Source: Bought from Amazon
Back Cover Blurb:
Eleven-year-old Isabelle is a lacemaker in the town of Versailles. One day as she delivers lace to the palace, she is almost trampled by a crowd of courtiers--only to be rescued by Marie Antoinette. Before Isabelle can believe it, she has a new job--companion to the queen's daughter. Isabelle is given a fashionable name, fashionable dresses--a new identity. At home she plies her needle under her grandmother's disapproving eye. At the palace she is playmate to a princess.
Thrown into a world of luxury, Isabelle is living a fairy-tale life. But this facade begins to crumble when rumors of starvation in the countryside lead to whispers of revolution. How can Isabelle reconcile the ugly things she hears in the town with the kind family she knows in the palace? And which side is she truly on?
Inspired by an actual friendship between the French princess and a commoner who became her companion, Kimberly Brubaker Bradley offers a vivid portrait of life inside the palace of Versailles--and a touching tale of two friends divided by class and the hunger for equality and freedom that fueled the French Revolution.
This novel is a historical set France starting in 1788. Details of the time period are skillfully woven into the story, and the problems Isabelle faces comes from the problems of the period. I'd recommend this book to anyone who enjoys historicals and is interested in the period.
The pacing is very good, and the characters were engaging and interesting. There was no romance (so no sex or kissing), and I don't recall any cussing. Overall, I'd recommend this as "a good, clean fun" novel.
Excerpt: Chapter One
When the Princess of Lamballe's lace was ready, Grand-mère decided that I should deliver it. Not because I was responsible--I was not, as she often reminded me. Not because she trusted me--she did not, as I well knew. It was because I was worthless, because Grand-mère had been more than usually unhappy about the lace I'd made the previous day, and because one of the very minor nobles had ordered ten yards of lace--a vast amount--that was to be picked up today, and it wasn't finished. "Stop for George. He'll point you to Her Majesty's rooms," Grand-mère said, stuffing me roughly into my one real dress. "He'll see you don't dawdle, or lose the lace."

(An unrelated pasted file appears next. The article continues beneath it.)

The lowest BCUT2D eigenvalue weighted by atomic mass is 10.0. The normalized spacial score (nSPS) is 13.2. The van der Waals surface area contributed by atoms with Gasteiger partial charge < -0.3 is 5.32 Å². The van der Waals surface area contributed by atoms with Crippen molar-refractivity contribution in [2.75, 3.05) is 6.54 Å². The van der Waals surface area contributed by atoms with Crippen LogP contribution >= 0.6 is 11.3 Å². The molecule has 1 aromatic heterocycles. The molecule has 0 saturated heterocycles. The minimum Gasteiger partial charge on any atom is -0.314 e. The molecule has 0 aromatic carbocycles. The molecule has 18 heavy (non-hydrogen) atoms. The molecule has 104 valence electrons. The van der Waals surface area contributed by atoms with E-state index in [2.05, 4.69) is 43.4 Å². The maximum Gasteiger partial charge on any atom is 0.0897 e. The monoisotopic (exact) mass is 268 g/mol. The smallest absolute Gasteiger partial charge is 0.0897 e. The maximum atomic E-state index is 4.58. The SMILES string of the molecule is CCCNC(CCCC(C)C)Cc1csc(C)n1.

George was my older brother. He worked in the stables at the palace of Versailles, caring for the Marquis de Lafayette's carriage horses. Our father had also been a servant of the Marquis. Papa was dead; I never knew him.
"Heaven forbid, lose the lace," murmured Maman, sitting up in her bed in the corner of the room, and crossing herself. Grand-mère was large and fat and mean; Maman was small and crippled and sad. "Take care, Isabelle, will you?" She glanced at Grand-mère. "Perhaps--"
"I don't have a moment to spare, not one moment, not with us so behind," Grand-mère said. She looked at Maman. She did not say it was Maman's fault we were behind with our lacemaking, but she thought it, and Maman and I both knew she was thinking it. Some days Maman's knees and hands hurt so bad that she had to drink laudanum before she could sleep. The medicine made her groggy all the next day, and it made her hands shake, too, which was not good in a lacemaker.
Grand-mère thought that Maman only pretended to be in pain, despite the evidence of her swollen fingers and knees. Grand-mère never believed in any pain she didn't feel herself.
Grand-mère was an evil old goat. She made our house a misery.
Now she poked me with Maman's cane. "Don't you think for a moment that you're off the hook. If it weren't for your shoddy work yesterday, we wouldn't be in such a rush."
This was a lie. The lace I'd ruined yesterday--and I had made a mess of it, the pattern was complicated and I'd gotten confused--was not the lace that was supposed to be ready today. I wasn't trusted to make important lace. But I knew better than to contradict Grand-mère.
"It won't take her long," Maman said. "You, Isabelle, remember you have work waiting when you get home."